Scammers try to get ransom from Va. man in 'virtual kidnapping'
LEESBURG, Va. (ABC7) —
You get a call from a stranger saying your child has been kidnapped. What do you do? It just happened to a Loudoun County family. Turns out it's a scam called "virtual kidnapping." SEVEN ON YOUR SIDE Investigative Reporter Scott Taylor spoke to the Family.
Arran Collins was at work surrounded by reminders of his 10-year-old daughter, Victoria, when his cell phone rang.
Collins says "It was kind of hard to understand her. I said 'Victoria what's going on.' 'Daddy! Help. They got me in a van' and then a man gets on the phone."
The guy made it crystal clear what would happen if Dad didn't hand over $50,000.
Collins adds "The man says if you want to see Victoria again... do what we say or we are going to kill her."
So the $50,000 question is where was his daughter during the entire phone call? Victoria was safe and sound in class at Banneker Elementary.
Dad alerted his co-workers and he was able to call the school and discover he was in the middle of a scam he never heard of.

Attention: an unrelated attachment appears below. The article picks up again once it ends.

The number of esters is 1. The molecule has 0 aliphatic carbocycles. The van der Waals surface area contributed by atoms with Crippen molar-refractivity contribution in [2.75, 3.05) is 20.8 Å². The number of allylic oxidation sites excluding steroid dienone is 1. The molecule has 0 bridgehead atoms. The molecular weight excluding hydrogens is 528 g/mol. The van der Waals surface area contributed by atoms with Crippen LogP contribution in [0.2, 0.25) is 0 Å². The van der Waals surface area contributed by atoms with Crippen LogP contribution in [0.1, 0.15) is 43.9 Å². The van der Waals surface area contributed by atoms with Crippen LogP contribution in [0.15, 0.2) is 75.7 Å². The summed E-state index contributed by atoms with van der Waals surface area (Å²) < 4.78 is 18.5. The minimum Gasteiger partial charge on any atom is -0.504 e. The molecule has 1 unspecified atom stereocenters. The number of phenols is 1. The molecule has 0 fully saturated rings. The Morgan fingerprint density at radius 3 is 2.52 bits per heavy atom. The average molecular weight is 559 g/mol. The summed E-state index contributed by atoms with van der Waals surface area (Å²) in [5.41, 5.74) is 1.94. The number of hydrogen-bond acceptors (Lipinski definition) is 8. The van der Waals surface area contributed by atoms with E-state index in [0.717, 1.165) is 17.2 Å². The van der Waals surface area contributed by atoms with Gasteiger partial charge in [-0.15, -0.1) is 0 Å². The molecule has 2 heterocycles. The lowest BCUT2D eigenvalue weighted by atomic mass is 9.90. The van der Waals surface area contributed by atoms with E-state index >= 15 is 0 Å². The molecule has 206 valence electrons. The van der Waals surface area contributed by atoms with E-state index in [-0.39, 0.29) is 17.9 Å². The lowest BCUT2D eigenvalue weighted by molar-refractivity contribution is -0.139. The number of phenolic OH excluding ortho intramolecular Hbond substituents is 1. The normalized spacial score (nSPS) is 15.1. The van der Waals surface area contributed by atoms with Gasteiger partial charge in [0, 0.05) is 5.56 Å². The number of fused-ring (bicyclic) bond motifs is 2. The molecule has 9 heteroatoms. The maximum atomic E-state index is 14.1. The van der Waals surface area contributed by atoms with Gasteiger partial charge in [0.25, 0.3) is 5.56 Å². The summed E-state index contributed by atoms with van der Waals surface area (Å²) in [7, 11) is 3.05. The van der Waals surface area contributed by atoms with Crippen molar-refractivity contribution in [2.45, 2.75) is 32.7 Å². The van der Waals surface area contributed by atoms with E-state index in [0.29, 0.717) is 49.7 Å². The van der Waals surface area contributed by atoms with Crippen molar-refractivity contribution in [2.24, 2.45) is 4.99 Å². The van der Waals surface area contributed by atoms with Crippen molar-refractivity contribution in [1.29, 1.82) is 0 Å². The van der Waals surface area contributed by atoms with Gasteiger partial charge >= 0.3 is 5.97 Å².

Collins says "At this point I got the principal on the line and he confirmed Victoria was at school and he had heard about this and it was a scam."
It's called virtual kidnapping and it's on the rise. Suspects get a hold of a block of cell phone numbers and do random calls until they get a bite. The Loudoun County Sheriff's Office says this scam has been attempted several times over the past six months in the County.
Collins adds "They are absolute scum. It's a horrible thing that they are doing."
So you don’t fall victim to a virtual kidnapping scam here are some tips:
- Incoming calls come from an outside area code
- Calls do not come from the kidnapped victim’s phone
- Callers go to great lengths to keep you on the phone
- Callers prevent you from calling or locating the “kidnapped” victim
- Ransom money is only accepted via wire transfer service
If you receive a call from someone who demands payment of a ransom for a kidnapped victim, the following should be considered:
- Try to slow the situation down. Request to speak to the victim directly. Ask, “How do I know my loved one is okay?”
- If they don’t let you speak to the victim, ask them to describe the victim or describe the vehicle they drive, if applicable.
- Listen carefully to the voice of the kidnapped victim if they speak.
- Attempt to call, text, or contact the victim via social media. Request that the victim call back from his or her cell phone.
- While staying on the line with alleged kidnappers, try to call the alleged kidnap victim from another phone.
- To buy time, repeat the caller’s request and tell them you are writing down the demand, or tell the caller you need time to get things moving.
- Don’t directly challenge or argue with the caller. Keep your voice low and steady.
- Request the kidnapped victim call back from his/her cell phone.
Please report any information about a virtual kidnapping to the FBI at 212-384-1000.